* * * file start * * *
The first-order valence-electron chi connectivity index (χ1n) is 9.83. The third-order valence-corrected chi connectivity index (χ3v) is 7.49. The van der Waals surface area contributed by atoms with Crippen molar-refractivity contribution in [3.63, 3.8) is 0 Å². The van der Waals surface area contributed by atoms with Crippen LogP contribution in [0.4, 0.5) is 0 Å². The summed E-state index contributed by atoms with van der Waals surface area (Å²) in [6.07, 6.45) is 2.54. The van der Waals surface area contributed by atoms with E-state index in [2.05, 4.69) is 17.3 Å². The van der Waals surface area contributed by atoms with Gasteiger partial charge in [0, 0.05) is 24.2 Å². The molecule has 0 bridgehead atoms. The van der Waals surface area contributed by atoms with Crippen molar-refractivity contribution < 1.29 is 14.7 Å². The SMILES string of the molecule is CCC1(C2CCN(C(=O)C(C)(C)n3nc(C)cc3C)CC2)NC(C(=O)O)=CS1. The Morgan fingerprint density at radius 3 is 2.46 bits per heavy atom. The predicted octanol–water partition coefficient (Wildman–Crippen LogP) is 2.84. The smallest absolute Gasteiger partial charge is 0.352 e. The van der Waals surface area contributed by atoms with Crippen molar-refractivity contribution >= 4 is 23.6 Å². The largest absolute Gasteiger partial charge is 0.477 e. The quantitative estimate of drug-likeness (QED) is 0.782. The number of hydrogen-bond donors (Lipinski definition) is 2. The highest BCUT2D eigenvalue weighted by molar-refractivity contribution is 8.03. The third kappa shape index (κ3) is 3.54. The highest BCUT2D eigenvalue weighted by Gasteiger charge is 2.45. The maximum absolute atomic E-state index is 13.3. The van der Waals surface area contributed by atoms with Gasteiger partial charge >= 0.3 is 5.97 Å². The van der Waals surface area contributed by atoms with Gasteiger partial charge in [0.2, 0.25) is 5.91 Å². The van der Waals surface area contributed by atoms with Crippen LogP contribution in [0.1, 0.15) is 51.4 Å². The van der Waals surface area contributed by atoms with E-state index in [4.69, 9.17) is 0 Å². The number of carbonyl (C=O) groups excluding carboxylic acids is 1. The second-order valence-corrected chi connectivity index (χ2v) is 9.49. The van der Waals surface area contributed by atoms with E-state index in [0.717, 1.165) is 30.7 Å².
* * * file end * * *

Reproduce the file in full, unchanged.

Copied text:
The first-order valence-electron chi connectivity index (χ1n) is 9.83. The third-order valence-corrected chi connectivity index (χ3v) is 7.49. The van der Waals surface area contributed by atoms with Crippen molar-refractivity contribution in [3.63, 3.8) is 0 Å². The van der Waals surface area contributed by atoms with Crippen LogP contribution in [0.4, 0.5) is 0 Å². The summed E-state index contributed by atoms with van der Waals surface area (Å²) in [6.07, 6.45) is 2.54. The van der Waals surface area contributed by atoms with E-state index in [2.05, 4.69) is 17.3 Å². The van der Waals surface area contributed by atoms with Gasteiger partial charge in [0, 0.05) is 24.2 Å². The molecule has 0 bridgehead atoms. The van der Waals surface area contributed by atoms with Crippen molar-refractivity contribution < 1.29 is 14.7 Å². The SMILES string of the molecule is CCC1(C2CCN(C(=O)C(C)(C)n3nc(C)cc3C)CC2)NC(C(=O)O)=CS1. The Morgan fingerprint density at radius 3 is 2.46 bits per heavy atom. The predicted octanol–water partition coefficient (Wildman–Crippen LogP) is 2.84. The smallest absolute Gasteiger partial charge is 0.352 e. The van der Waals surface area contributed by atoms with Crippen molar-refractivity contribution >= 4 is 23.6 Å². The largest absolute Gasteiger partial charge is 0.477 e. The quantitative estimate of drug-likeness (QED) is 0.782. The number of hydrogen-bond donors (Lipinski definition) is 2. The highest BCUT2D eigenvalue weighted by molar-refractivity contribution is 8.03. The third kappa shape index (κ3) is 3.54. The highest BCUT2D eigenvalue weighted by Gasteiger charge is 2.45. The maximum absolute atomic E-state index is 13.3. The van der Waals surface area contributed by atoms with Gasteiger partial charge >= 0.3 is 5.97 Å². The van der Waals surface area contributed by atoms with Gasteiger partial charge in [0.2, 0.25) is 5.91 Å². The van der Waals surface area contributed by atoms with Crippen LogP contribution in [0.1, 0.15) is 51.4 Å². The van der Waals surface area contributed by atoms with E-state index in [4.69, 9.17) is 0 Å². The number of carbonyl (C=O) groups excluding carboxylic acids is 1. The second-order valence-corrected chi connectivity index (χ2v) is 9.49. The van der Waals surface area contributed by atoms with E-state index in [0.717, 1.165) is 30.7 Å².